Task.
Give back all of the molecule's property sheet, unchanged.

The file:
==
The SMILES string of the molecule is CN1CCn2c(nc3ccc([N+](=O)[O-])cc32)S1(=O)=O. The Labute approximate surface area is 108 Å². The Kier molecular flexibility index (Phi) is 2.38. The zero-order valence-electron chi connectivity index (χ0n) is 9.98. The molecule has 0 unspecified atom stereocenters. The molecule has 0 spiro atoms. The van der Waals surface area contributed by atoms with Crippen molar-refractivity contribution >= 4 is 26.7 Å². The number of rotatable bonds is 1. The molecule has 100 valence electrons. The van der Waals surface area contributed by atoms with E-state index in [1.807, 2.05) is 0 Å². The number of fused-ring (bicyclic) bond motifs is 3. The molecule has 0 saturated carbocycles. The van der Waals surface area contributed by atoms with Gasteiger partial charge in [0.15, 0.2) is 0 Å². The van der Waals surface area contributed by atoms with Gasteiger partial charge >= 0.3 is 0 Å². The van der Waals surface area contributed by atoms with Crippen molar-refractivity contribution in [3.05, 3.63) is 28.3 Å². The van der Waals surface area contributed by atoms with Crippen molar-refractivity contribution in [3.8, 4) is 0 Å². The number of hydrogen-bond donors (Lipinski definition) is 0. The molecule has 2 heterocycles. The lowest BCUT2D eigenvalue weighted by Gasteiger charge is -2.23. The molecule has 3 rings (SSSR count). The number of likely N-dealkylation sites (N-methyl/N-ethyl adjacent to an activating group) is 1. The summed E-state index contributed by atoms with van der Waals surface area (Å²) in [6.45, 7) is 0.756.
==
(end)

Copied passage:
The SMILES string of the molecule is CN1CCn2c(nc3ccc([N+](=O)[O-])cc32)S1(=O)=O. The Labute approximate surface area is 108 Å². The Kier molecular flexibility index (Phi) is 2.38. The zero-order valence-electron chi connectivity index (χ0n) is 9.98. The molecule has 0 unspecified atom stereocenters. The molecule has 0 spiro atoms. The van der Waals surface area contributed by atoms with Crippen molar-refractivity contribution >= 4 is 26.7 Å². The number of rotatable bonds is 1. The molecule has 100 valence electrons. The van der Waals surface area contributed by atoms with E-state index in [1.807, 2.05) is 0 Å². The number of fused-ring (bicyclic) bond motifs is 3. The molecule has 0 saturated carbocycles. The van der Waals surface area contributed by atoms with Gasteiger partial charge in [0.15, 0.2) is 0 Å². The van der Waals surface area contributed by atoms with Gasteiger partial charge >= 0.3 is 0 Å². The van der Waals surface area contributed by atoms with Crippen molar-refractivity contribution in [3.05, 3.63) is 28.3 Å². The van der Waals surface area contributed by atoms with Crippen molar-refractivity contribution in [3.8, 4) is 0 Å². The number of hydrogen-bond donors (Lipinski definition) is 0. The molecule has 2 heterocycles. The lowest BCUT2D eigenvalue weighted by Gasteiger charge is -2.23. The molecule has 3 rings (SSSR count). The number of likely N-dealkylation sites (N-methyl/N-ethyl adjacent to an activating group) is 1. The summed E-state index contributed by atoms with van der Waals surface area (Å²) in [6.45, 7) is 0.756.